Over the past few weeks I have eaten at several new restaurants around the state and smiled as I saw the tried and true Riesling on each of the wine lists. Just as I have rallied readers to get on board with the rose revival, I think it is time to include Riesling in my aspirations. Riesling is one of the oldest white wine varietals but continues to live in the shadow of the ever-popular chardonnay, pinot grigio and well, almost any other white wine.
We all know Riesling had an image problem in America, with most styles being thought of as simple and sweet wine. But today things are changing dramatically, with more and more wineries refining the taste profiles that range from lusciously sweet to very dry.
Trying to decide which country produces the best Rieslings would spark an endless debate. There are excellent versions made around the world. The only demand this grape has on the vineyard is the need for a cool climate. Known as the classic regions for this grape, (and generally the best expressions) are France’s Alsace, Germany and, though rarely seen in our market, Austria. Other places offering terrific and generally under priced Rieslings are New York’s Finger Lakes, Washington state and Australia’s Claire Valley.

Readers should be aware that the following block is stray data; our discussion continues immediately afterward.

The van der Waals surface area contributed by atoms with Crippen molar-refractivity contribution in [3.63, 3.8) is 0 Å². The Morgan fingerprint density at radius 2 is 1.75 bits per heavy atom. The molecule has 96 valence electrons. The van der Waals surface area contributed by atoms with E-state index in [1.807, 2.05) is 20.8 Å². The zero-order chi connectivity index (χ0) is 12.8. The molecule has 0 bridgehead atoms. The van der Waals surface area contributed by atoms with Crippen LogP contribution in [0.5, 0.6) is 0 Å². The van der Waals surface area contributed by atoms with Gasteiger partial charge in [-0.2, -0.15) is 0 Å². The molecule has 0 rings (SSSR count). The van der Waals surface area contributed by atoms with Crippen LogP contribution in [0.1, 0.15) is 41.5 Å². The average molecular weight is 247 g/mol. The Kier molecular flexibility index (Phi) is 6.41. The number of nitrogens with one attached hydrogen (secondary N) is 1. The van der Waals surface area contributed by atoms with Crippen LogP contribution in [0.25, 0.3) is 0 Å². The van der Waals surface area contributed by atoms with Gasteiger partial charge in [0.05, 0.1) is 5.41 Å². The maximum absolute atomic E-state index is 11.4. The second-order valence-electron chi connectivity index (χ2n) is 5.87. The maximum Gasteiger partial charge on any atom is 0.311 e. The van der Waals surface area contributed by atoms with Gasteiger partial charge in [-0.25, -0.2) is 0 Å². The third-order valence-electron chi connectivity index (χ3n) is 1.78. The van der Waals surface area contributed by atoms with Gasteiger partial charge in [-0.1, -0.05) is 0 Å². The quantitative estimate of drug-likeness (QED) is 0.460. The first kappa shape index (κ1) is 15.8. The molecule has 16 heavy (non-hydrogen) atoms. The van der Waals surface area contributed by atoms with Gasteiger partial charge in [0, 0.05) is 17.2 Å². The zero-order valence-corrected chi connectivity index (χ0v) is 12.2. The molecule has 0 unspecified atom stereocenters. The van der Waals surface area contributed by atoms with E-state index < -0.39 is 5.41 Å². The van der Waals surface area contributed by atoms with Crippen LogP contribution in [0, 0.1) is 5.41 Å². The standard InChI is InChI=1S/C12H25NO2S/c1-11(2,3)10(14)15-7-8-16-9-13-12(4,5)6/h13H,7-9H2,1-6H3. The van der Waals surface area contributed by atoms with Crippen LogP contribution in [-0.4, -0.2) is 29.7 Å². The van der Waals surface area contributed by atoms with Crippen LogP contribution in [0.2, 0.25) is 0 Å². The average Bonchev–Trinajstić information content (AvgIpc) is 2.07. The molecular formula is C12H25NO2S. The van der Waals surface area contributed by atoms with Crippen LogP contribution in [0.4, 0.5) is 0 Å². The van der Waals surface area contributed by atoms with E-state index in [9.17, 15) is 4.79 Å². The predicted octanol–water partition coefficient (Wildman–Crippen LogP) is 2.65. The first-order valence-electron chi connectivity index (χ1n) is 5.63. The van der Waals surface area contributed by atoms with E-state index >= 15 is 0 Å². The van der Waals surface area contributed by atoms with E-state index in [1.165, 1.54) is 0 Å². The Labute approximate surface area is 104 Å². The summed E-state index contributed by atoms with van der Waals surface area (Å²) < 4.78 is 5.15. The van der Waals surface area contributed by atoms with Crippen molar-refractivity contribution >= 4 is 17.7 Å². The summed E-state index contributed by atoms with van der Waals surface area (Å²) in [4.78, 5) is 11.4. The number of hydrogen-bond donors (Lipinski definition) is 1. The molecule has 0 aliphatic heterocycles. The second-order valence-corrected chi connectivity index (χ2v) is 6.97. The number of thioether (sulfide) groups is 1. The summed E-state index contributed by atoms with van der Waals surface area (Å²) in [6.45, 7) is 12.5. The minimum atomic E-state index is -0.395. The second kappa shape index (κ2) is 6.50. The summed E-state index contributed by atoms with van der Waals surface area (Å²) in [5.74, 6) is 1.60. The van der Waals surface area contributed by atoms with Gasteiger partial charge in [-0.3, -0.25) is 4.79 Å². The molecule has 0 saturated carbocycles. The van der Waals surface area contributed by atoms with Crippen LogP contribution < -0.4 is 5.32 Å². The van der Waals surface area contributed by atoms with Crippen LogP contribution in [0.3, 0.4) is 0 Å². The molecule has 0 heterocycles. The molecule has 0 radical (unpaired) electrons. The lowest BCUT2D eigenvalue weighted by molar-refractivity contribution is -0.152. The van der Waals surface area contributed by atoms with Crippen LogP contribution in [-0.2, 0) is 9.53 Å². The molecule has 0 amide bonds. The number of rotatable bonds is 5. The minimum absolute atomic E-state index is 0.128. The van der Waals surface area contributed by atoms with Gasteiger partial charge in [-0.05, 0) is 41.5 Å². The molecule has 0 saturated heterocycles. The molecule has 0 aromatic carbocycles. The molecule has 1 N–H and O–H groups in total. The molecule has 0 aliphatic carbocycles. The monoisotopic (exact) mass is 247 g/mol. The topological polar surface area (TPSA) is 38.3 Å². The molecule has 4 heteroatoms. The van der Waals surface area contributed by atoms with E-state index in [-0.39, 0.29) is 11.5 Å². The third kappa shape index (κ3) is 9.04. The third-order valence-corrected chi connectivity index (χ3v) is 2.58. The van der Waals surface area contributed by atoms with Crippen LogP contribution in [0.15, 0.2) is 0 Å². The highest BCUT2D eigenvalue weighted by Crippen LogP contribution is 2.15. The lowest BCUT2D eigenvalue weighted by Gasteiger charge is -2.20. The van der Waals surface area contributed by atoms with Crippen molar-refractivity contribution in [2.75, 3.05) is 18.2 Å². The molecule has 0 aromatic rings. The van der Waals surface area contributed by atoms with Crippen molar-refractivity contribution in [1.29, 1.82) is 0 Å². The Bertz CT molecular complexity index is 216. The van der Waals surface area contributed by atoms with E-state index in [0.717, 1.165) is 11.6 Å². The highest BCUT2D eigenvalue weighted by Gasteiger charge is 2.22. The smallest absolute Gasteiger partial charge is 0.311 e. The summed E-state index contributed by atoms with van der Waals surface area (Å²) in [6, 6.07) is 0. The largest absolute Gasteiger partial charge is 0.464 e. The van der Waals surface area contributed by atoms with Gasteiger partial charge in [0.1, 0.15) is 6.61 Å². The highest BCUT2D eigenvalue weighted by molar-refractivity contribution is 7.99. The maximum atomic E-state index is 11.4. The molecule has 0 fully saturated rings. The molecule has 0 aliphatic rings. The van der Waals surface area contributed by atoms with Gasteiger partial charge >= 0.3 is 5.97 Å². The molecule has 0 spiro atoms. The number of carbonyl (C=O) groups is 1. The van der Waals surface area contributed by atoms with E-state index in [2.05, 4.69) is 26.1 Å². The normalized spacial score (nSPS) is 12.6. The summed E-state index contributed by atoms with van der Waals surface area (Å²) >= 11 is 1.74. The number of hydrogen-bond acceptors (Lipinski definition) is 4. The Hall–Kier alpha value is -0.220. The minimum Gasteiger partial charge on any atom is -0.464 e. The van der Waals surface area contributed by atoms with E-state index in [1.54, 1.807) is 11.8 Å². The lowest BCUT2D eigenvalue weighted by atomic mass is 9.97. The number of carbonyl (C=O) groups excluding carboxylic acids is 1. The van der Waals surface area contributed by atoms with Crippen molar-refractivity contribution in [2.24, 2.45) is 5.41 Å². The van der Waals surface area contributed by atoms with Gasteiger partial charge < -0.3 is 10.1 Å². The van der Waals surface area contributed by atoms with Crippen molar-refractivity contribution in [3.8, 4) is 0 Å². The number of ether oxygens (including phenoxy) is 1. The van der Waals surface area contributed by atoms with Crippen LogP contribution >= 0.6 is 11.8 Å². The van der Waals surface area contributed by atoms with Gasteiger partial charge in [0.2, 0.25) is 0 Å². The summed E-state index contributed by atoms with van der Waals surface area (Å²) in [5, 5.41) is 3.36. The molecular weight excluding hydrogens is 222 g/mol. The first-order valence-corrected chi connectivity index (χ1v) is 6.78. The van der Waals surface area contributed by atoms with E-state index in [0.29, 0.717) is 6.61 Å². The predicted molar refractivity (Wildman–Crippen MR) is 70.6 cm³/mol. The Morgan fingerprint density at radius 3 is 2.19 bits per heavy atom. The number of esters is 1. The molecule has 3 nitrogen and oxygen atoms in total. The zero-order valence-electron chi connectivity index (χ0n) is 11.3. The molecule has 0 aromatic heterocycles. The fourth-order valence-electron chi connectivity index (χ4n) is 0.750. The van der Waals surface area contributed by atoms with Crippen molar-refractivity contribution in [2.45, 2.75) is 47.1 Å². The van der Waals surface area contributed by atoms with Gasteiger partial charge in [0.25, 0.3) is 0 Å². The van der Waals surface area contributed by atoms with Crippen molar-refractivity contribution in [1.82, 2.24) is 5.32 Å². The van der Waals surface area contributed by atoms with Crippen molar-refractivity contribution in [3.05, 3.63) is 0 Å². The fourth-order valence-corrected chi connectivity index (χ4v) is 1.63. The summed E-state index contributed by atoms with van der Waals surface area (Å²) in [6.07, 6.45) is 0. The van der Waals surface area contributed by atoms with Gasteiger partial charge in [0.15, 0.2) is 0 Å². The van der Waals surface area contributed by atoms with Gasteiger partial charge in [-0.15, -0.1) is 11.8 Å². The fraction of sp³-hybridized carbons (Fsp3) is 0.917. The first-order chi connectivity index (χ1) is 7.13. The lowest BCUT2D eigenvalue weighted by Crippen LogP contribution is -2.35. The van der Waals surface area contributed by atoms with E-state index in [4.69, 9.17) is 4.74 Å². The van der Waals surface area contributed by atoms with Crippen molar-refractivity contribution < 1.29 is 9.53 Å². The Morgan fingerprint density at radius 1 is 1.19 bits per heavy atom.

As I have written before, the key to buying great Riesling is paying attention to the label. Kabinett being the driest and Auslese the sweetest. Beerenauslese, Trockenbeereanauslese and Eiswein are always a dessert-style, lusciously sweet wine.
If you still need convincing, Riesling is an extremely food-friendly wine. It works well with the flavors of most foods, which is why we are seeing it more and more on the premium side of wine lists in restaurants around Arkansas. Its classic partners are dishes with creamy sauces, veal and the spiciness and sweetness of Asian food. We all have different tastes, but my only experiences with Riesling and a not so good pairing was with some Mediterranean flavors like olive oil, garlic, tomatoes and rare beef.
- 2011 Rudi Wiest Mosel River Riesling, Germany (about $15 retail)
- 2011 Snoqualmie Naked Riesling, Washington (about $13 retail)
- 2011 Hugel Alsace Riesling, France (about $28 retail)
- 2011 Trimbach Riesling, France (about $27 retail)